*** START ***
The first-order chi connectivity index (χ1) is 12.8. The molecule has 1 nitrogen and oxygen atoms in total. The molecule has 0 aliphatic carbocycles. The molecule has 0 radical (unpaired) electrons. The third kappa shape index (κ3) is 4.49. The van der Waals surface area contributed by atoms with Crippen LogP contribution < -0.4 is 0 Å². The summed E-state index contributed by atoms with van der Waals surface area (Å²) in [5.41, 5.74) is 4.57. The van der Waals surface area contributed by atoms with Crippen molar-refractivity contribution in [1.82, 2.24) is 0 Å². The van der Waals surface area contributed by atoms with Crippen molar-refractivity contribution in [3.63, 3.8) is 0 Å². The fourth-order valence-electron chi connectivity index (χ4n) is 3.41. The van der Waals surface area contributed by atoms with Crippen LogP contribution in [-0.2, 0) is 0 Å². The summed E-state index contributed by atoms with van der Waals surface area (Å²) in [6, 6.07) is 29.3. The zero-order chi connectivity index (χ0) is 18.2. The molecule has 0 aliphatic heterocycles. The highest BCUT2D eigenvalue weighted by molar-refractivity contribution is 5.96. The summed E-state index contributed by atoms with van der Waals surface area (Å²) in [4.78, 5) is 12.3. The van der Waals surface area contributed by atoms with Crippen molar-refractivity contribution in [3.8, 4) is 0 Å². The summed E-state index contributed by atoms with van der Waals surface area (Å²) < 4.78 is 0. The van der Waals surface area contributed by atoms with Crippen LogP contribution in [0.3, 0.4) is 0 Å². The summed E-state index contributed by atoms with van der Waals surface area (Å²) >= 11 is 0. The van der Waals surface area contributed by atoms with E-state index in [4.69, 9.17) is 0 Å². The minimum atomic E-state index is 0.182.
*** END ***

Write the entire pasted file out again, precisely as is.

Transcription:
The first-order chi connectivity index (χ1) is 12.8. The molecule has 1 nitrogen and oxygen atoms in total. The molecule has 0 aliphatic carbocycles. The molecule has 0 radical (unpaired) electrons. The third kappa shape index (κ3) is 4.49. The van der Waals surface area contributed by atoms with Crippen LogP contribution < -0.4 is 0 Å². The summed E-state index contributed by atoms with van der Waals surface area (Å²) in [5.41, 5.74) is 4.57. The van der Waals surface area contributed by atoms with Crippen molar-refractivity contribution in [1.82, 2.24) is 0 Å². The van der Waals surface area contributed by atoms with Crippen molar-refractivity contribution in [3.63, 3.8) is 0 Å². The fourth-order valence-electron chi connectivity index (χ4n) is 3.41. The van der Waals surface area contributed by atoms with Crippen LogP contribution in [-0.2, 0) is 0 Å². The summed E-state index contributed by atoms with van der Waals surface area (Å²) in [6, 6.07) is 29.3. The zero-order chi connectivity index (χ0) is 18.2. The molecule has 0 aliphatic heterocycles. The highest BCUT2D eigenvalue weighted by molar-refractivity contribution is 5.96. The summed E-state index contributed by atoms with van der Waals surface area (Å²) in [4.78, 5) is 12.3. The van der Waals surface area contributed by atoms with Crippen molar-refractivity contribution in [3.8, 4) is 0 Å². The summed E-state index contributed by atoms with van der Waals surface area (Å²) < 4.78 is 0. The van der Waals surface area contributed by atoms with Crippen LogP contribution in [0.3, 0.4) is 0 Å². The summed E-state index contributed by atoms with van der Waals surface area (Å²) >= 11 is 0. The van der Waals surface area contributed by atoms with E-state index in [4.69, 9.17) is 0 Å². The minimum atomic E-state index is 0.182.